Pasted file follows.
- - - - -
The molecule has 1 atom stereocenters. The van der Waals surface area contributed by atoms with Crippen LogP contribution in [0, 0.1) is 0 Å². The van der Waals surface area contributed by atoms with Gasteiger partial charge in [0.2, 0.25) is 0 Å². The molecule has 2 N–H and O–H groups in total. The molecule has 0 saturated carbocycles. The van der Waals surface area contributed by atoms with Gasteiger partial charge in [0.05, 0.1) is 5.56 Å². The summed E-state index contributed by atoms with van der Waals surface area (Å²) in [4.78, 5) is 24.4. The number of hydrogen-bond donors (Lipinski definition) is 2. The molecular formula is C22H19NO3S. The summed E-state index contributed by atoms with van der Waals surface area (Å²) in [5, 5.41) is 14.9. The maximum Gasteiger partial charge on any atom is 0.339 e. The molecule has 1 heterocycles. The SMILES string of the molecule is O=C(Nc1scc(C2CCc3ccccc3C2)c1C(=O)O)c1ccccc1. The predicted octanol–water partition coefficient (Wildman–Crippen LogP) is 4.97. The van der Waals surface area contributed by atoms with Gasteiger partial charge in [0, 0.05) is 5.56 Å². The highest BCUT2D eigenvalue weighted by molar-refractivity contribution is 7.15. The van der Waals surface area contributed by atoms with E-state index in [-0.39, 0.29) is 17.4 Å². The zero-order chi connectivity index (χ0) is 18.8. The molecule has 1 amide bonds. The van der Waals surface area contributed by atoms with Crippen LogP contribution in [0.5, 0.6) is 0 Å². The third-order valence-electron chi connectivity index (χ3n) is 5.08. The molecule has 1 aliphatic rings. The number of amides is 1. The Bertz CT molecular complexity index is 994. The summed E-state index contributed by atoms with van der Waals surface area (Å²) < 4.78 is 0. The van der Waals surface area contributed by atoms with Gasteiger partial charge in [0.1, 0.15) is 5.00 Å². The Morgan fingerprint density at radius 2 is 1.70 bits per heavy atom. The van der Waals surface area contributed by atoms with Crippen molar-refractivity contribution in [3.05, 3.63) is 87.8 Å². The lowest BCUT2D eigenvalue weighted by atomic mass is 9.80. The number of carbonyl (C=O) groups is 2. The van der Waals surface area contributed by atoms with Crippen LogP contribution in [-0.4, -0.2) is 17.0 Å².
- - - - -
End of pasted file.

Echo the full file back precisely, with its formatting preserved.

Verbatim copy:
The molecule has 1 atom stereocenters. The van der Waals surface area contributed by atoms with Crippen LogP contribution in [0, 0.1) is 0 Å². The van der Waals surface area contributed by atoms with Gasteiger partial charge in [0.2, 0.25) is 0 Å². The molecule has 2 N–H and O–H groups in total. The molecule has 0 saturated carbocycles. The van der Waals surface area contributed by atoms with Gasteiger partial charge in [0.05, 0.1) is 5.56 Å². The summed E-state index contributed by atoms with van der Waals surface area (Å²) in [4.78, 5) is 24.4. The number of hydrogen-bond donors (Lipinski definition) is 2. The molecular formula is C22H19NO3S. The summed E-state index contributed by atoms with van der Waals surface area (Å²) in [5, 5.41) is 14.9. The maximum Gasteiger partial charge on any atom is 0.339 e. The molecule has 1 heterocycles. The SMILES string of the molecule is O=C(Nc1scc(C2CCc3ccccc3C2)c1C(=O)O)c1ccccc1. The predicted octanol–water partition coefficient (Wildman–Crippen LogP) is 4.97. The van der Waals surface area contributed by atoms with Gasteiger partial charge in [0, 0.05) is 5.56 Å². The highest BCUT2D eigenvalue weighted by molar-refractivity contribution is 7.15. The van der Waals surface area contributed by atoms with E-state index in [-0.39, 0.29) is 17.4 Å². The zero-order chi connectivity index (χ0) is 18.8. The molecule has 1 amide bonds. The van der Waals surface area contributed by atoms with Crippen LogP contribution in [0.5, 0.6) is 0 Å². The third-order valence-electron chi connectivity index (χ3n) is 5.08. The molecule has 1 aliphatic rings. The number of amides is 1. The Bertz CT molecular complexity index is 994. The summed E-state index contributed by atoms with van der Waals surface area (Å²) < 4.78 is 0. The van der Waals surface area contributed by atoms with Gasteiger partial charge in [0.1, 0.15) is 5.00 Å². The Morgan fingerprint density at radius 2 is 1.70 bits per heavy atom. The van der Waals surface area contributed by atoms with Crippen molar-refractivity contribution in [3.05, 3.63) is 87.8 Å². The lowest BCUT2D eigenvalue weighted by atomic mass is 9.80. The number of carbonyl (C=O) groups is 2. The van der Waals surface area contributed by atoms with Crippen LogP contribution in [-0.4, -0.2) is 17.0 Å².